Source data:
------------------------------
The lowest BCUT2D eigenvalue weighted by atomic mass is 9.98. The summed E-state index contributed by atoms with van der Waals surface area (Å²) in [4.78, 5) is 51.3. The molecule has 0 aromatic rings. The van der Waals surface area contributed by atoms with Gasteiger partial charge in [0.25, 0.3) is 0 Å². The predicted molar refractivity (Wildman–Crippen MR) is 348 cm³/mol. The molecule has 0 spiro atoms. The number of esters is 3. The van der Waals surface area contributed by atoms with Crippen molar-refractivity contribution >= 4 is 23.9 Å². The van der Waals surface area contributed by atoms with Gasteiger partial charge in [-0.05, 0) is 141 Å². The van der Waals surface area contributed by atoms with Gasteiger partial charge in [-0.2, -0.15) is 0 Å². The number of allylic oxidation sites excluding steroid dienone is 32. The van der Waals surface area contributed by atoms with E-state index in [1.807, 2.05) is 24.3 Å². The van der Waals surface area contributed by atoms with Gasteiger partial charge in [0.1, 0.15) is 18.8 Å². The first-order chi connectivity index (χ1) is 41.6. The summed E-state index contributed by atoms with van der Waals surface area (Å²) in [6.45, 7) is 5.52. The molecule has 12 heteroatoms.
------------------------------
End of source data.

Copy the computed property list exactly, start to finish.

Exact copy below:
The lowest BCUT2D eigenvalue weighted by atomic mass is 9.98. The summed E-state index contributed by atoms with van der Waals surface area (Å²) in [4.78, 5) is 51.3. The molecule has 0 aromatic rings. The van der Waals surface area contributed by atoms with Gasteiger partial charge in [0.25, 0.3) is 0 Å². The predicted molar refractivity (Wildman–Crippen MR) is 348 cm³/mol. The molecule has 0 spiro atoms. The number of esters is 3. The van der Waals surface area contributed by atoms with Crippen molar-refractivity contribution >= 4 is 23.9 Å². The van der Waals surface area contributed by atoms with Gasteiger partial charge in [-0.05, 0) is 141 Å². The van der Waals surface area contributed by atoms with Gasteiger partial charge in [-0.2, -0.15) is 0 Å². The number of allylic oxidation sites excluding steroid dienone is 32. The van der Waals surface area contributed by atoms with E-state index in [1.807, 2.05) is 24.3 Å². The van der Waals surface area contributed by atoms with Gasteiger partial charge in [0.1, 0.15) is 18.8 Å². The first-order chi connectivity index (χ1) is 41.6. The summed E-state index contributed by atoms with van der Waals surface area (Å²) in [6.45, 7) is 5.52. The molecule has 12 heteroatoms.